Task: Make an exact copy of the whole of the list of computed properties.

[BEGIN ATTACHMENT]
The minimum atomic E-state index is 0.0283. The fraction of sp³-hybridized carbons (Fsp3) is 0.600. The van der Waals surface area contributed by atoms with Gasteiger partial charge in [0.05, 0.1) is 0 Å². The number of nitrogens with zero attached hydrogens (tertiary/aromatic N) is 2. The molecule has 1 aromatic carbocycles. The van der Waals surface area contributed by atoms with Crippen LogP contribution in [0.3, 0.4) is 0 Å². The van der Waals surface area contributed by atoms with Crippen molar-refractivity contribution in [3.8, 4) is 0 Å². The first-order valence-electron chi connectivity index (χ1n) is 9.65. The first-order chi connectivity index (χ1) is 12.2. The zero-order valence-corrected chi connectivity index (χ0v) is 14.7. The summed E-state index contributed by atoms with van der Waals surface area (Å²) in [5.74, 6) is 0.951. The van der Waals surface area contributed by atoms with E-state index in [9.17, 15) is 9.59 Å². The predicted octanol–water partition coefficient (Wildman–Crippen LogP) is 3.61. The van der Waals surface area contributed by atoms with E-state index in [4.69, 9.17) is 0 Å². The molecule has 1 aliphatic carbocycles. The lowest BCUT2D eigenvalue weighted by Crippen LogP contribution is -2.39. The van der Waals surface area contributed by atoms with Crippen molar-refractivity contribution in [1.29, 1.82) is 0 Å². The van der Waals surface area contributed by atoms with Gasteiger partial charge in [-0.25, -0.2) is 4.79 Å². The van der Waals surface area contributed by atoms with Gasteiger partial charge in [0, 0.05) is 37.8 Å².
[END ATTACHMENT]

The minimum atomic E-state index is 0.0283. The fraction of sp³-hybridized carbons (Fsp3) is 0.600. The van der Waals surface area contributed by atoms with Gasteiger partial charge in [0.05, 0.1) is 0 Å². The number of nitrogens with zero attached hydrogens (tertiary/aromatic N) is 2. The molecule has 1 aromatic carbocycles. The van der Waals surface area contributed by atoms with Crippen LogP contribution in [0.3, 0.4) is 0 Å². The van der Waals surface area contributed by atoms with Crippen molar-refractivity contribution in [3.8, 4) is 0 Å². The first-order valence-electron chi connectivity index (χ1n) is 9.65. The first-order chi connectivity index (χ1) is 12.2. The zero-order valence-corrected chi connectivity index (χ0v) is 14.7. The summed E-state index contributed by atoms with van der Waals surface area (Å²) in [5.74, 6) is 0.951. The van der Waals surface area contributed by atoms with E-state index in [9.17, 15) is 9.59 Å². The predicted octanol–water partition coefficient (Wildman–Crippen LogP) is 3.61. The van der Waals surface area contributed by atoms with E-state index in [4.69, 9.17) is 0 Å². The molecule has 1 aliphatic carbocycles. The lowest BCUT2D eigenvalue weighted by Crippen LogP contribution is -2.39. The van der Waals surface area contributed by atoms with Crippen molar-refractivity contribution in [1.29, 1.82) is 0 Å². The van der Waals surface area contributed by atoms with Gasteiger partial charge in [-0.25, -0.2) is 4.79 Å². The van der Waals surface area contributed by atoms with Gasteiger partial charge in [0, 0.05) is 37.8 Å².